GAA.ie columnist Oisín McConville is tipping Kerry to win the final, and it's largely because of Fitzmaurice. "What Fitzmaurice has done tactically this season and what he has achieved deserves the highest measure of praise," wrote McConville this week.
"He is just so shrewd. Kieran Donaghy hadn't kicked a ball all year, comes on in the semi-final and turns the game. Then he plays 90 minutes in the replay and just gives an absolute masterclass at full-forward. That was probably the tactical coup of the year. The big thing that strikes me about Fitzmaurice, aside from his tactical prowess, is his coolness and calm demeanour."
Kerry named their team for the game on Thursday night. Marc Ó Sé returns, having not started the semi-final replay, and the An Ghaeltacht defender will start his ninth All-Ireland senior football final on Sunday. Aidan O'Mahony, who starts alongside Ó Sé in the full-back line, is starting his seventh final, having also come on as a substitute in the 2009 final. That's by far the most experienced line in what is largely a new Kerry team.
Declan O'Sullivan is not named to start in attack and he will most likely come off the bench in the second half, with the intention being to guarantee his presence for the vital final quarter of the game. Stephen O'Brien is named in the half-forward line and unsurprisingly, Donaghy starts at full-forward.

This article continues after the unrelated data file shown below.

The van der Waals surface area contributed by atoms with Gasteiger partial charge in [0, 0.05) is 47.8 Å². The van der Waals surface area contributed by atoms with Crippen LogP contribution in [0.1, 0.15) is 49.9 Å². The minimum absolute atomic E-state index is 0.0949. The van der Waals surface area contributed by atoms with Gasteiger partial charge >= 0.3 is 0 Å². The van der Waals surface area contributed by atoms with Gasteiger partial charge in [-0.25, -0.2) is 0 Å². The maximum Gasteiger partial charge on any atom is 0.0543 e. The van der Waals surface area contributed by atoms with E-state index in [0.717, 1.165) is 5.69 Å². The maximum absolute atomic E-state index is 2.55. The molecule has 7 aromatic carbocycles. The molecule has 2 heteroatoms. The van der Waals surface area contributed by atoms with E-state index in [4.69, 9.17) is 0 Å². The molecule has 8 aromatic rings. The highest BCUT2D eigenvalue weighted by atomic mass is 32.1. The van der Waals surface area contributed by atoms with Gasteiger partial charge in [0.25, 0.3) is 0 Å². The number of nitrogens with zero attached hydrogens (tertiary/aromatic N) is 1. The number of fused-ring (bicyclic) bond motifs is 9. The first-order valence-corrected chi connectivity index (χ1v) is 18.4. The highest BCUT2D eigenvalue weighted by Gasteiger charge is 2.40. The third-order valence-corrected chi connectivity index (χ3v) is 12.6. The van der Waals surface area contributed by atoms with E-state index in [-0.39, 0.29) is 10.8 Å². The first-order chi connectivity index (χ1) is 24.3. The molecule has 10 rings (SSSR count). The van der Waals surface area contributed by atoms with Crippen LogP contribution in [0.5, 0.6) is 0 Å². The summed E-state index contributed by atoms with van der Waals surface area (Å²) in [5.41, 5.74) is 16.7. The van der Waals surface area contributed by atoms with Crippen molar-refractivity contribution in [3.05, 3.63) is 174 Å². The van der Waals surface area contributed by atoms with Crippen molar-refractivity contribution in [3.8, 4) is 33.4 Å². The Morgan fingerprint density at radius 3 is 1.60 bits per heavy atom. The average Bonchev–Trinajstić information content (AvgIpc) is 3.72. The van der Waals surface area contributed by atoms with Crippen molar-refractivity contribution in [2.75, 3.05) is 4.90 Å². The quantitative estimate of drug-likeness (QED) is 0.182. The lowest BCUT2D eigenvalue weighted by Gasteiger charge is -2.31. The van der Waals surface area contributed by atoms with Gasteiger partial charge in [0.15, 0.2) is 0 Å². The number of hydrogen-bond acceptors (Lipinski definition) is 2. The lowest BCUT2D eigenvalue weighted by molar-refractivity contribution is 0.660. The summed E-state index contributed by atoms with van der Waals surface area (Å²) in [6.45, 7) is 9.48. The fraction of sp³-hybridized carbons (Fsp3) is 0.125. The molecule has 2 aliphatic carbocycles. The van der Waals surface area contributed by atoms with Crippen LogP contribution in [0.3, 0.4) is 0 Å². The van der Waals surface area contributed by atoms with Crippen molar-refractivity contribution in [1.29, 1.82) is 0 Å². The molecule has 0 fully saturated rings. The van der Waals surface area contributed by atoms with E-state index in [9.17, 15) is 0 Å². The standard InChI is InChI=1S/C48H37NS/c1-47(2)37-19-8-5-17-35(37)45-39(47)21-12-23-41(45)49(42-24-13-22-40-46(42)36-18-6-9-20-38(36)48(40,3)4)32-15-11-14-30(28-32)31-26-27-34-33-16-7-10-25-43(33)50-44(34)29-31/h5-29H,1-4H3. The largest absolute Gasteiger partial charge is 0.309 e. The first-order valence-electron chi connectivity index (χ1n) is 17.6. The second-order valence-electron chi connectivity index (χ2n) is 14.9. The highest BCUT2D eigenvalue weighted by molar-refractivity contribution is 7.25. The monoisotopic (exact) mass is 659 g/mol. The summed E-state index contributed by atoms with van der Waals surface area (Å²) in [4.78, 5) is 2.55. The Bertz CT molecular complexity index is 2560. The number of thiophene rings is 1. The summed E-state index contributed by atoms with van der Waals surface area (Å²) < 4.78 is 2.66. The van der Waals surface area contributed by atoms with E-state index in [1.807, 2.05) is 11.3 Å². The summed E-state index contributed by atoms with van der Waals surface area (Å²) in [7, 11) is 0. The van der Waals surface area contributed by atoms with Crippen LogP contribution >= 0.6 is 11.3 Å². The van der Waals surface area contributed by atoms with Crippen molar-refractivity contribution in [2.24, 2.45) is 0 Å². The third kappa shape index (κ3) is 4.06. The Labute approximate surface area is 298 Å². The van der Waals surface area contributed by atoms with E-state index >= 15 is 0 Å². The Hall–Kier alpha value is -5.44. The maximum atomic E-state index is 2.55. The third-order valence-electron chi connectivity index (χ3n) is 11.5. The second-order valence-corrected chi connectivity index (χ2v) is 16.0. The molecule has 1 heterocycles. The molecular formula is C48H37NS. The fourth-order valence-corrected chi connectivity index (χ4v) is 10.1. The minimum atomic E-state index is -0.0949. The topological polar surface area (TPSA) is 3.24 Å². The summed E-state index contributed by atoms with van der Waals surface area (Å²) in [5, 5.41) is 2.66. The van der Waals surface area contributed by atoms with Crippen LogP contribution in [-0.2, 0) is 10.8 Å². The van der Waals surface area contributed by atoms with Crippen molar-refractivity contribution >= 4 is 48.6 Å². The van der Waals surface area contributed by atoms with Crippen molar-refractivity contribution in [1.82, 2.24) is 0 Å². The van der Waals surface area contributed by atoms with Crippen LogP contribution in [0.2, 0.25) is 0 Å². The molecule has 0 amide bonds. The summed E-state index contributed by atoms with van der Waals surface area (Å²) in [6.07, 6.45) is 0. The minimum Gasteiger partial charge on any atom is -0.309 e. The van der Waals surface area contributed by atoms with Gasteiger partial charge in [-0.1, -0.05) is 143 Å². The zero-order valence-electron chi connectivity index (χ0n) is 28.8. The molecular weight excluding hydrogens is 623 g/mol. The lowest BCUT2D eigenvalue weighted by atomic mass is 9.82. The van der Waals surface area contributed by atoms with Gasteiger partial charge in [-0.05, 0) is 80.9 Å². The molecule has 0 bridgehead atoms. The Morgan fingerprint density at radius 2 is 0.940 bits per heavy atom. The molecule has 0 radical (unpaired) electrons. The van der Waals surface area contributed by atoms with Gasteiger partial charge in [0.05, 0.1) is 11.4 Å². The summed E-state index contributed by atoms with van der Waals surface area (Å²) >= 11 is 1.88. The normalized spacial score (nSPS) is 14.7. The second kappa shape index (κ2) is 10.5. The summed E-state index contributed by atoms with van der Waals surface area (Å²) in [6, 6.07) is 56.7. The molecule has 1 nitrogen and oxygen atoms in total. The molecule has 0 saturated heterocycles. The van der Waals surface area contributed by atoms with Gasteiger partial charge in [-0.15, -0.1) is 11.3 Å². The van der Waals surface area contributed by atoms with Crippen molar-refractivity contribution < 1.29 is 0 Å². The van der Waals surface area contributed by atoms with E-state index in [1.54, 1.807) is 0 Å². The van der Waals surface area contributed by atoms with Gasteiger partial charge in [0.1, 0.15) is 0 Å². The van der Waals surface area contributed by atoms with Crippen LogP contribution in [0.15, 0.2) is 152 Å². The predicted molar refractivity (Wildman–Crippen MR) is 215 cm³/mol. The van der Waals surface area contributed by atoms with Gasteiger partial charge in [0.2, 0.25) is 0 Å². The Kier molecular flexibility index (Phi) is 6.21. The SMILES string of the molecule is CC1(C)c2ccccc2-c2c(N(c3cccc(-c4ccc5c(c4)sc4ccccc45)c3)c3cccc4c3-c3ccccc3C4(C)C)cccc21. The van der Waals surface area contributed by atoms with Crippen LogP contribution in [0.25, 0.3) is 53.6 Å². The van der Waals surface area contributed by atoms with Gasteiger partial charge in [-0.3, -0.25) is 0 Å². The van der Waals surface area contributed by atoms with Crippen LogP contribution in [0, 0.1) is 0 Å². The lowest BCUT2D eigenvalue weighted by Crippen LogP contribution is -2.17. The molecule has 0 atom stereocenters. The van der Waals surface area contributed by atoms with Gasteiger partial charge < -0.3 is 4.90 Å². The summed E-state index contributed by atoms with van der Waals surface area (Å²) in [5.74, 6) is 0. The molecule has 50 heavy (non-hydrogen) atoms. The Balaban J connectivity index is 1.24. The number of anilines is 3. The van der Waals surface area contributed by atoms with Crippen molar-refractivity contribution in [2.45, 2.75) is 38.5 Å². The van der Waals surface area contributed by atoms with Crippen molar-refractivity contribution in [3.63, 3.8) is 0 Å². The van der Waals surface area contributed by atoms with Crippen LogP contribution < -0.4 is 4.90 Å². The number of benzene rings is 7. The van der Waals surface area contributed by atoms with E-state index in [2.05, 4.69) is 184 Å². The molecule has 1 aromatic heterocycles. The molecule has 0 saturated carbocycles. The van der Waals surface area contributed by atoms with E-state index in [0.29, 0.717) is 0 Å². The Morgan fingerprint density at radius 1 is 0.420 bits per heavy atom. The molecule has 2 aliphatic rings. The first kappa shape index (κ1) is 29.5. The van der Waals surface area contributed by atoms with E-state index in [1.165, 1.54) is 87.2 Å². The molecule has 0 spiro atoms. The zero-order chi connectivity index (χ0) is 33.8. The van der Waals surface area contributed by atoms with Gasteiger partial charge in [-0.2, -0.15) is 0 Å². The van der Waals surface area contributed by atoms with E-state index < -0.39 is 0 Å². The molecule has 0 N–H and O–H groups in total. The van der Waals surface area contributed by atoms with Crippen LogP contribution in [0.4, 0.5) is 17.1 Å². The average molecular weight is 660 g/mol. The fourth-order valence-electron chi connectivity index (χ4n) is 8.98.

Colm Cooper is named at number 28 as one of the additional panel players, but any prospect of him actually playing a role in the final, however romantic, seems unrealistic and unlikely. Donegal have not yet named their team but no changes are expected from the win over Dublin, with Patrick McBrearty likely to continue in his role as the ace on the Donegal bench.
And so then, almost five months on from Mayo's win over New York in the first championship game of 2014 in early May, we have the final. Given that many saw this year's championship as a prolonged victory march for Dublin, we are guaranteed an outcome on Sunday that will defy nearly all the pre-season expectations.
If Donegal win, it will be the apotheosis of Jim McGuinness, if that has not already happened. There has been speculation that this could be his last game in charge of Donegal. If it is, there is only one way he'll want to bow out. Like the most enduring stars in the universe, his final flourish could be the brightest of all.
A Kerry win would re-establish the most solid truth of all in Gaelic football - that in the Kingdom, the sun rises, and rises again. Kerry were not expected to challenge for top honours this season at all and yet here they are for their 59th final, chasing their 37th title, with what practically is a new team.
Less than a month ago, the 2014 championship was shaping up to be the most predictable in recent memory. On Sunday evening, we'll have champions that no-one saw coming.
Click here to read our profile of Donegal manager Jim McGuinness
Click here to read our profile of Kerry manager Éamonn Fitzmaurice
KERRY: Brian Kelly; Marc Ó Sé, Aidan O’Mahony, Fionn Fitzgerald; Paul Murphy, Peter Crowley, Killian Young; Anthony Maher, David Moran; Stephen O’Brien, Johnny Buckley, Donnchadh Walsh; Paul Geaney, Kieran Donaghy, James O’Donoghue.
Preview: Arthur Sullivan